Put on your Liberace records and make sure your little ceramic penguins all face due south because this month we’re looking at one of the all-time great thrillers, Rob Reiner’s 1990 dirty bird Misery.
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Misery (1990) dir. Rob Reiner, USA
“Misery” [Score] (1990), w: Marc Shaiman
Take a look at some of the differences between King’s novel and Reiner’s film, what works and what doesn’t, with author Lucy V Hay.
Then take a look at Vulture’s list of all Stephen King adaptations ranked from worst-to-best. (Misery ranks fifth, so what’s above it?)
William Goldman further adapted King’s novel and his own film in 2015 for a Broadway play. The stars were Bruce Willis as Paul Sheldon and Laurie Metcalf as Annie Wilkes, but from all reports it failed to deliver and lasted for just over three months.
Misery is a story about fan culture written over 30 years ago, but as Luke states it may be more relevant than ever today. Rolling Stone magazine took a look at this idea and came to the same conclusion:
The fears [Misery] incites have only grown more potent as celebrity access for the adoring, always-on(line) masses becomes more readily available. Make Paul Sheldon a Vine star set to retire his account and the story pretty much carries the same weight. Misery is a stalker thriller, a horror film about obsession, but it’s also a worst-case-scenario cautionary tale that highlights the discrepancies between a person’s public and private life in a universal way — whether you’re an avid Instagrammer, a Twitter superstar with four million followers or simply a famous novelist with a rabid Number One Fan.Hazel Cills, Rolling Stone Magazine, November 30th 2015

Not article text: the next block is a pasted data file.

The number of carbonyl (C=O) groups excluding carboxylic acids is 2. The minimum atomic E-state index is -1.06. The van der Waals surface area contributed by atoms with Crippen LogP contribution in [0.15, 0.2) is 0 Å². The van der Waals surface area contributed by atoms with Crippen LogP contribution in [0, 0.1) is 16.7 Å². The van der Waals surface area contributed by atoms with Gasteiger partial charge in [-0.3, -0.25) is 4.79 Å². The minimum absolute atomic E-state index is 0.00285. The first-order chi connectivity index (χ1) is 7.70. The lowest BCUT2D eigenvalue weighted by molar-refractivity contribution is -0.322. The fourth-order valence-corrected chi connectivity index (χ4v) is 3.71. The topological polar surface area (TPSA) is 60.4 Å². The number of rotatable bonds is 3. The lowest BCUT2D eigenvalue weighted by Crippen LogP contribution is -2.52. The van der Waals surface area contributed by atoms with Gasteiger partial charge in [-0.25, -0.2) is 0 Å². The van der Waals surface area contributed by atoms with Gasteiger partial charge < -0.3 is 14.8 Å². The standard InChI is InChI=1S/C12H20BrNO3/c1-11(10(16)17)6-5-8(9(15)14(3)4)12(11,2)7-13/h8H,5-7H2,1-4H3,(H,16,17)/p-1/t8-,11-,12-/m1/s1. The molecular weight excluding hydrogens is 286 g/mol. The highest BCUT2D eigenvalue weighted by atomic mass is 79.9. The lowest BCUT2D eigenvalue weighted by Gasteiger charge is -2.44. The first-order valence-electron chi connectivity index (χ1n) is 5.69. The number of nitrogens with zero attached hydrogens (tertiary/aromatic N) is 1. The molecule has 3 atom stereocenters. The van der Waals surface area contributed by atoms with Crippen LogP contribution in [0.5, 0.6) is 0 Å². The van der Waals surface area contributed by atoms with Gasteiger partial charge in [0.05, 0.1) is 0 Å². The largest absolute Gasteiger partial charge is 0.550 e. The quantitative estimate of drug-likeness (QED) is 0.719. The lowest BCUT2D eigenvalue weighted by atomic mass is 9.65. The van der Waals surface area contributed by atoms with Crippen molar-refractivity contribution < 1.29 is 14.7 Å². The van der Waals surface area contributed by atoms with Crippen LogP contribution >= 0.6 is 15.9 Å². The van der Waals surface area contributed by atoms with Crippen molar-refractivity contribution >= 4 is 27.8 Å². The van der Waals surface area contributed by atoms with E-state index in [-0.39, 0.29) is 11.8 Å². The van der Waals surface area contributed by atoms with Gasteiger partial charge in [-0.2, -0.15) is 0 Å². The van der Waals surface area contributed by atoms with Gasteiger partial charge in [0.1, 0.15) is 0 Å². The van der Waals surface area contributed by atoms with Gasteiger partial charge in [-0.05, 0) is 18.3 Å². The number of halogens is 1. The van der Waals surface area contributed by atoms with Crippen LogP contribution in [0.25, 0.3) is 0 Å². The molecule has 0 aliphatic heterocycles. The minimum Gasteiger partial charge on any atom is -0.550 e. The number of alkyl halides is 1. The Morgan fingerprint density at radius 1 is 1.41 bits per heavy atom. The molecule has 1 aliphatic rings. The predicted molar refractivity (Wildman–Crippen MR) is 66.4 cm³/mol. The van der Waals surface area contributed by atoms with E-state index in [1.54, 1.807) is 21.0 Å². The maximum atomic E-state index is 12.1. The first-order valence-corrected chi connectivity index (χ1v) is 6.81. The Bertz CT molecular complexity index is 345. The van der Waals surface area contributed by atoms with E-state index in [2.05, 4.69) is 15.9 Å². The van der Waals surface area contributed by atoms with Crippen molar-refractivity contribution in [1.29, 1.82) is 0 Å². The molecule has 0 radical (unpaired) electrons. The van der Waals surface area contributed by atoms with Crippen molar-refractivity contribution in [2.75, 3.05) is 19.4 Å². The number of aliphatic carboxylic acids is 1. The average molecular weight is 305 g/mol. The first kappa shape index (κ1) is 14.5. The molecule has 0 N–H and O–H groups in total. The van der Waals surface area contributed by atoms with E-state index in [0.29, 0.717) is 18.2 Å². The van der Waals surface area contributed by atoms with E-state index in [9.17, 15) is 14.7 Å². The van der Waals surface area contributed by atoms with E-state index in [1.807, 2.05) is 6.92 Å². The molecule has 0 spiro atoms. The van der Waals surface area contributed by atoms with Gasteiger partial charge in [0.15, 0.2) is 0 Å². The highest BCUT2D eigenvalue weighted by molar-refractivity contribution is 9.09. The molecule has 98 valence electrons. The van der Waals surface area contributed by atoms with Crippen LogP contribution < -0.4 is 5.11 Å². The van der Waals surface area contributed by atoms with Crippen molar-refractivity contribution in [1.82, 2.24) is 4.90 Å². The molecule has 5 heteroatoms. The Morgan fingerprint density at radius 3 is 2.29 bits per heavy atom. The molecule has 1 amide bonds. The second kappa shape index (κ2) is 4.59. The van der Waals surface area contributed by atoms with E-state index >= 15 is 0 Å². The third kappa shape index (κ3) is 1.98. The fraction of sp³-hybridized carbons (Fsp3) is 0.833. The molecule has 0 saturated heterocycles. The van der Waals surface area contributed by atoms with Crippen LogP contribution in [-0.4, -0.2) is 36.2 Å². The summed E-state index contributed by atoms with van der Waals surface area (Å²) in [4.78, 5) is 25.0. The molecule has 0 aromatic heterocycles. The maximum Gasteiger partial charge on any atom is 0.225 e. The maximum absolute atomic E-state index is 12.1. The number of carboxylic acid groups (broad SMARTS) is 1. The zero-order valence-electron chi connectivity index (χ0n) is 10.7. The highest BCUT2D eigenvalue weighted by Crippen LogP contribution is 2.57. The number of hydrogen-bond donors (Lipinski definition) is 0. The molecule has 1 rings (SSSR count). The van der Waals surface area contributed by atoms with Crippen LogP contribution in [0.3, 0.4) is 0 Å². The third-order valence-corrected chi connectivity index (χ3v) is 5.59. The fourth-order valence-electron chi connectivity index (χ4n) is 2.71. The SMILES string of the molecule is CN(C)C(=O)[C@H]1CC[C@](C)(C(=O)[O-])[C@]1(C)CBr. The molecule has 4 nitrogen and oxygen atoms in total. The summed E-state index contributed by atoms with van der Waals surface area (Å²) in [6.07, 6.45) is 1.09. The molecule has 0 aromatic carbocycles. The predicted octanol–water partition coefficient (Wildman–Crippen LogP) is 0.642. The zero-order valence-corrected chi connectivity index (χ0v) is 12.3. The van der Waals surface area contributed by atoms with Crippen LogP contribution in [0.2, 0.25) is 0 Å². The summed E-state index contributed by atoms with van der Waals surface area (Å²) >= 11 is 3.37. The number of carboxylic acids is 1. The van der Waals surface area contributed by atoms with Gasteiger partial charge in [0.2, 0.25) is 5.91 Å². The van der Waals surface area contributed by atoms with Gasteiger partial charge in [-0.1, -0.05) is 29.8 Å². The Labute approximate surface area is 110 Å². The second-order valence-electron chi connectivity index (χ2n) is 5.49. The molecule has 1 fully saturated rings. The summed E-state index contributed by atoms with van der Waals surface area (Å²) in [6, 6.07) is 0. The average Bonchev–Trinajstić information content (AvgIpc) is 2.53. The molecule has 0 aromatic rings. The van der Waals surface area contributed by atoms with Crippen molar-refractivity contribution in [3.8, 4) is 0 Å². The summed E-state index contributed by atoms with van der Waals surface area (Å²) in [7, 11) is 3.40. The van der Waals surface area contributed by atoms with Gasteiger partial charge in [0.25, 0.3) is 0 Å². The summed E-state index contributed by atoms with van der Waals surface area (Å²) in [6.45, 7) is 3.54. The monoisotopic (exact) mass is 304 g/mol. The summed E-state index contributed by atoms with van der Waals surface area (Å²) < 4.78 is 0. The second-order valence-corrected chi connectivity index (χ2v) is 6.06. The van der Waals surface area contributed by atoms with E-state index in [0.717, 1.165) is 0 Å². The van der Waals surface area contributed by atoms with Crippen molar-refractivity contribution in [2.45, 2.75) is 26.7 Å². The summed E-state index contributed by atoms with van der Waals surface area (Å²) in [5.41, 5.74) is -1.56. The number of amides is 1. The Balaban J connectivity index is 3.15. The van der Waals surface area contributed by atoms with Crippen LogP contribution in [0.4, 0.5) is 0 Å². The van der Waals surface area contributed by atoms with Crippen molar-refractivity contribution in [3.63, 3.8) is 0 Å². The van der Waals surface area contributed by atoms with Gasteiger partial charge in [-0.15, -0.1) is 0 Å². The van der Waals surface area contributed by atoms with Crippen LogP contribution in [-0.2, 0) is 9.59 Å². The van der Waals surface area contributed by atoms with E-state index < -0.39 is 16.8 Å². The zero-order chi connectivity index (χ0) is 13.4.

Morbidly Beautiful tackles some of those same things in their well-written article on the movie, which goes a bit more in-depth on the motivations of both Paul Sheldon as captive and Annie Wilkes as captor.
If you’re interested in delving deeper into the psyche, the psychoanalysis and the medical classification of Annie Wilkes, you can do worse than to read both Cklara Moradian’s clinical assessment and Gustavo Costa’s thesis on the topic.
As with all discussions on the topic of Reiner’s thriller, we come to The Scene. It’ll stay with you forever, so why not embrace that harsh reality and just read more about it. Scriptophobia explores the best special effects sequences in the history of genre cinema and obviously believes Misery‘s hobbling scene is one of them; meanwhile, CinemaBlend goes over the history of why and how the scene was changed so dramatically from the book to the film.
Finally, we get to one of our favourite pieces of contemporary Misery fan culture, wherein a Crazy Chick Flips Out in Barnes & Noble. Read the story behind the video, or better yet just enjoy the whole thing again.
If you want to follow us on Letterboxd, we’re always logging and rating films we’ve been watching and occasionally Luke will do some pretty in-depth reviews, too.
Thanks again for checking out Celluloid Junkies. Join us again in a month when we’ll be diving head-first into Peter Weir’s beautiful, lyrical 1975 Australian mystery film Picnic at Hanging Rock. Until then, don’t forget to check out the archives, or hit up our website.